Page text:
In some implementations, the lighting effect may change one or more tonal ranges of the visual content within a viewing field of view. Changing the width and/or location of tonal ranges may change the contrast of highlight and/or shadow areas of visual content within a viewing field of view. For example, reducing the width of the tonal range may reduce the contrast of the visual content within the viewing field of view. Increasing the width of the tonal range may increase the contrast of the visual content within the viewing field of view. Changing the contrast of the visual content within a viewing field of view may change the amount of details of the visual content within the viewing field of view. The lighting effect may change the tonal range of the visual content within the viewing field of view to change the amount of details of the visual content within the viewing field of view. Other changes of visual content within a viewing field of view are contemplated.

The lighting effects to be applied may be determined based on a difference between the luminance of the first viewing field of view selected by a user and the luminance of the second viewing field of view selected by the user, and/or other information. In some implementations, the differences between two or more luminance may include one or more differences in a median of the luminance, a mean of the luminance, a range of the luminance, a maximum of the luminance, and/or other differences between the luminance.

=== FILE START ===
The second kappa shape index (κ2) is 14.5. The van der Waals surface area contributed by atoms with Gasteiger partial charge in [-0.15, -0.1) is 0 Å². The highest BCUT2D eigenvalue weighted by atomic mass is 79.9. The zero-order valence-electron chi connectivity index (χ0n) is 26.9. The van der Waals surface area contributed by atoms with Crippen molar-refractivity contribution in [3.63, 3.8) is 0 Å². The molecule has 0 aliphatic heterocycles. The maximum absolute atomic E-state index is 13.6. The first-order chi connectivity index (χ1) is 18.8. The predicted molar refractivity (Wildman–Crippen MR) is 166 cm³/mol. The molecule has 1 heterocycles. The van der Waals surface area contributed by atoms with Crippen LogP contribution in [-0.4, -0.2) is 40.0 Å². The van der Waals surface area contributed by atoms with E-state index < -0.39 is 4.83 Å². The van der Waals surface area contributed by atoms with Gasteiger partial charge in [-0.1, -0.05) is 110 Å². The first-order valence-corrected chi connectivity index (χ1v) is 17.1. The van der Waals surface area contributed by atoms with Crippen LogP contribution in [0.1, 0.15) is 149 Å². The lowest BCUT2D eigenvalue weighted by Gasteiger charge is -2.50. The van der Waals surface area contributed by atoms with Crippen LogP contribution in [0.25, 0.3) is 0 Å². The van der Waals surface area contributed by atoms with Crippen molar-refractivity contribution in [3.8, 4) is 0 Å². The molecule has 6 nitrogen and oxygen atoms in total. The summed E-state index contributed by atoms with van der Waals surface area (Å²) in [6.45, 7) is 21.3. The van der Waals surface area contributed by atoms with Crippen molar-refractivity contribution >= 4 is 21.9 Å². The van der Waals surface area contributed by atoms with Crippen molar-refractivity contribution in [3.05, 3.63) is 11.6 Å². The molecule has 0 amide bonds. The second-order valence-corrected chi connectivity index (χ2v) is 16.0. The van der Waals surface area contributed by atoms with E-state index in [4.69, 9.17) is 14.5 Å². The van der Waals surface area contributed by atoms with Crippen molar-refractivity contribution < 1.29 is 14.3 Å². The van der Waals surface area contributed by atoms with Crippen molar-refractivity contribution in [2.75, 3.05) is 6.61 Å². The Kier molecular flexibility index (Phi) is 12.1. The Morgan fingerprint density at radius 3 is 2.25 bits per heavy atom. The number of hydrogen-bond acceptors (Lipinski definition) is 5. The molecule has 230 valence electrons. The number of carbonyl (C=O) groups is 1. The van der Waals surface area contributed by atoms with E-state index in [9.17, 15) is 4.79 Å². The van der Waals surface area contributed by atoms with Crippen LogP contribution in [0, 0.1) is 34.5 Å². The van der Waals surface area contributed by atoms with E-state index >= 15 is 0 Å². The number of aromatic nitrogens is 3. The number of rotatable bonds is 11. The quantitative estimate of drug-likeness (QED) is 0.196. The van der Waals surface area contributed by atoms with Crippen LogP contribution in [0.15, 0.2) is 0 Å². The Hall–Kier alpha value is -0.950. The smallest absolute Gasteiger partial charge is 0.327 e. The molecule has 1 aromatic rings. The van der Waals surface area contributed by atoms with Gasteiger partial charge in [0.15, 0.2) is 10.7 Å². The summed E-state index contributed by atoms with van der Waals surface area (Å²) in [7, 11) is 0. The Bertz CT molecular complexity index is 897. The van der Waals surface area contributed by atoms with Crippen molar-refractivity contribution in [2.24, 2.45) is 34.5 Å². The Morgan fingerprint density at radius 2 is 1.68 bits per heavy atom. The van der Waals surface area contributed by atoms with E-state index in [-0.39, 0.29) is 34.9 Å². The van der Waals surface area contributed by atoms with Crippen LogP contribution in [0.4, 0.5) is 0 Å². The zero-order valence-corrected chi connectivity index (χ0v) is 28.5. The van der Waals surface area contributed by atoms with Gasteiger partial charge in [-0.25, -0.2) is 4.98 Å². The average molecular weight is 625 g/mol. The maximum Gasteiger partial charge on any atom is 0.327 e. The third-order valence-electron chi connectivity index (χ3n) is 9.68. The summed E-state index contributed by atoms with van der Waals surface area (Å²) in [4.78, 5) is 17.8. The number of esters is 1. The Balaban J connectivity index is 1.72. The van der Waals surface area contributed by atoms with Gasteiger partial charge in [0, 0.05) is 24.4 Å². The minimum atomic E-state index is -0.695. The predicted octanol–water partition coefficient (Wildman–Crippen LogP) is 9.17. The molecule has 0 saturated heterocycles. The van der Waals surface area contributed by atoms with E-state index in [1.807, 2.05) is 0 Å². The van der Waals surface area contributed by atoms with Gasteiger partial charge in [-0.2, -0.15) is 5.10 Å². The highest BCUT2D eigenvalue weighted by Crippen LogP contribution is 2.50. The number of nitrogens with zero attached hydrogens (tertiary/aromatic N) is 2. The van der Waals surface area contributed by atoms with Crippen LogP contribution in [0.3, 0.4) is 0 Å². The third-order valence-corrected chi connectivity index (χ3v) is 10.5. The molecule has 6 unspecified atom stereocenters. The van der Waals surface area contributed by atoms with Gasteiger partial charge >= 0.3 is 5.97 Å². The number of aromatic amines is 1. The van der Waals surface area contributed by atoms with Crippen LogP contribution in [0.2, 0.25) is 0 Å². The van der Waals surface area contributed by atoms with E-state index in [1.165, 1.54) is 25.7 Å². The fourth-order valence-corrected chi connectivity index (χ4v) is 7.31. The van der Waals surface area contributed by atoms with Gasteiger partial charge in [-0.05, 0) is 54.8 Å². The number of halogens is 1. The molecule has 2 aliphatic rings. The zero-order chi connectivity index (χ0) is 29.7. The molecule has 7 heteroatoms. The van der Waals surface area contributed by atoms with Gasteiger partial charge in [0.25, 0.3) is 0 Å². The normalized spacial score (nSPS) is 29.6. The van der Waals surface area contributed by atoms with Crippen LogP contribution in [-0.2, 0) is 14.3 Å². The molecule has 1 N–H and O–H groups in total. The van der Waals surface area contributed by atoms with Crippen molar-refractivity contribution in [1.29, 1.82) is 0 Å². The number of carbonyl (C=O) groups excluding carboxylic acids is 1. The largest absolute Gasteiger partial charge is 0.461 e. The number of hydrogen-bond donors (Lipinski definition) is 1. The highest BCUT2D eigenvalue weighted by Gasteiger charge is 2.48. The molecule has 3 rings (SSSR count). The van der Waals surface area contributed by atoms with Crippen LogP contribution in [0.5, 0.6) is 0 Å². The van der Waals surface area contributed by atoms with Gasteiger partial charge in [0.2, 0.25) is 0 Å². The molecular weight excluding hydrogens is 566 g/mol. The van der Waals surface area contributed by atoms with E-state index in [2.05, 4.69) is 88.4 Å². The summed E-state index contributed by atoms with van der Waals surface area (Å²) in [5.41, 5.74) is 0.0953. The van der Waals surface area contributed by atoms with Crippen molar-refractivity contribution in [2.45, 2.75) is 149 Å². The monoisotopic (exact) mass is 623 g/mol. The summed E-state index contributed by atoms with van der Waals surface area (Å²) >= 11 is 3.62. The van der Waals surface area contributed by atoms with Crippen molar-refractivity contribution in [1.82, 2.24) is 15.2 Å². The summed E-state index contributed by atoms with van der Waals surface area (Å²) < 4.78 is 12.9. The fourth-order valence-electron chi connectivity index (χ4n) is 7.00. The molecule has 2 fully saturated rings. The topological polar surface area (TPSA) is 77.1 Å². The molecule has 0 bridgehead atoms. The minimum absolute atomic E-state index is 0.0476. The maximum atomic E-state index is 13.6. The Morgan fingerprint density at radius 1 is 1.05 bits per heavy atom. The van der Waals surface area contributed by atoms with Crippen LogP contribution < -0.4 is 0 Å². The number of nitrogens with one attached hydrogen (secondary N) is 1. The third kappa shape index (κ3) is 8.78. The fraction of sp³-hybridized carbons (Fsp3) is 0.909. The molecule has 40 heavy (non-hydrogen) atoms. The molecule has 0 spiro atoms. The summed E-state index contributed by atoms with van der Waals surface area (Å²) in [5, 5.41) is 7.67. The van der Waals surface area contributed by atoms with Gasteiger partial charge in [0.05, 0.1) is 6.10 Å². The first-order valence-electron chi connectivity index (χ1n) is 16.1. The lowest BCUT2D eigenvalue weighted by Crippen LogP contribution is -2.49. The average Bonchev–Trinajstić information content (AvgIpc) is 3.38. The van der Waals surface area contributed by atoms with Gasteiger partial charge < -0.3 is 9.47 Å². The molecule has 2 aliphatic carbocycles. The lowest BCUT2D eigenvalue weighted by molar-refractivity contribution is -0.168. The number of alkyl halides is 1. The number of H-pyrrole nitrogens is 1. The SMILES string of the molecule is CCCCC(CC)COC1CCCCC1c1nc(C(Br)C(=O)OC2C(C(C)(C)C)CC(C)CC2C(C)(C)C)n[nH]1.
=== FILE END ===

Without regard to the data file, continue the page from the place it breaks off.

The amount of lighting effect (e.g., the degree to which the lighting effect changes the brightness, exposure, tonal ranges of the visual content) may be determined based on the amount of difference between the luminance of visual content within different viewing fields of view. For example, larger differences between the luminance of visual content within different viewing fields of view may lead to larger amounts of lighting effect (e.g., larger changes in brightness, exposure, tonal ranges of the visual content) and smaller differences between the luminance of visual content within different viewing fields of view may lead to smaller amounts of lighting effect (e.g., smaller changes in brightness, exposure, tonal ranges of the visual content).

For example, referring to FIG. 7, a user may change the viewing field of view to change the visual content presented on display 12 from down view 530 to forward view 510. Based on the luminance of forward view 510 being higher than the luminance of down view 530, lighting effect component 110 may apply a lighting effect that simulates the forward view 510 being overexposed. When the user changes the viewing field of view from looking at down view 530 to forward view 510, the lighting effect may cause display 12 to present brighter forward view B 615. Display 12 may present brighter forward view B 615 for a duration before displaying forward view 510. The lighting effect may change over time so that display 12 initially presents brighter forward view B 615 and gradually changes to presenting forward view 510.